Microscopic Studies of the Geometric Aspects in Fractional Quantum Hall Effect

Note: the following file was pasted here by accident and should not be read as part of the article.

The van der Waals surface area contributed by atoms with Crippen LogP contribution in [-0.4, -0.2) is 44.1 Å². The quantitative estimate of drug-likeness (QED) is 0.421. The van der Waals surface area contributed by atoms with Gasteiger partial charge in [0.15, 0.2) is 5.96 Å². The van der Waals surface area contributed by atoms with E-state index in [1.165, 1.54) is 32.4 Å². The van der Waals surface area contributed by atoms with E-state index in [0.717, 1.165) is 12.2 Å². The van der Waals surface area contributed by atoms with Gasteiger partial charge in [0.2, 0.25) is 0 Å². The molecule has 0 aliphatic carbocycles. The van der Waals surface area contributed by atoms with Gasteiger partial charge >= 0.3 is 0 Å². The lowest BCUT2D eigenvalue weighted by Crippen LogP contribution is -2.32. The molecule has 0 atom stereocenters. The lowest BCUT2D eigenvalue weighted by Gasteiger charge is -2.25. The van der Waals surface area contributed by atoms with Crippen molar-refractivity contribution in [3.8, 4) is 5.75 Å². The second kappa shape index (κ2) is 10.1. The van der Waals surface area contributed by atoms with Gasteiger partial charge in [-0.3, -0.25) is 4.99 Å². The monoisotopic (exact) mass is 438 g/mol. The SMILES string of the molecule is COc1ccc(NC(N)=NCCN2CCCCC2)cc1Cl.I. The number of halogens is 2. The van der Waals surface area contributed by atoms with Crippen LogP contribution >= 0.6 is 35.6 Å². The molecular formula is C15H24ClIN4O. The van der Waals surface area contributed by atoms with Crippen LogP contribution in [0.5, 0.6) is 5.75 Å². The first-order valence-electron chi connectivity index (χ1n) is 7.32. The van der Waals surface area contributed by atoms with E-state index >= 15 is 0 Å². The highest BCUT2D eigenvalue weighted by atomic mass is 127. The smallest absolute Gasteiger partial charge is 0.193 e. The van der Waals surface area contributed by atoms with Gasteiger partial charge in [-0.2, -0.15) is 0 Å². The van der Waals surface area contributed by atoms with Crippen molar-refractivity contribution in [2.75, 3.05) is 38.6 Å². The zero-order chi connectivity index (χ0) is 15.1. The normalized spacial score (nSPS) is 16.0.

The importance of quantum geometry in strongly correlated topological systems is increasingly appreciated recently, for its roles in the incompressibility gap, phase transitions and emergent classical geometric effects. In this talk I focus on the fractional quantum Hall effect (FQHE), which can serve as the prototypical case for other related systems. I start with a brief overview of the geometric aspects in FQHE, together with the well-established pseudopotential formalism. The latter is very successful in characterising the rotationally invariant effective two-body interactions and in the construction of model Hamiltonians for some prominent FQH states. This will be followed by a discussion of our recent work in extending this formalism for systems where rotational symmetry is broken, with the construction of the generalized pseudopotentials that are projection operators for the intra-Landau level dynamics and at the same time form a complete basis for arbitrary interactions. I will then illustrate the interplay between geometry and topological orders of the FQH with the generalised pseudopotentials in some common experimental systems, with the focus on how effective interactions can be tuned experimentally within different materials. I will also discuss how various metrics can emerge from microscopic anisotropic Hamiltonians in both compressible and incompressible FQH systems.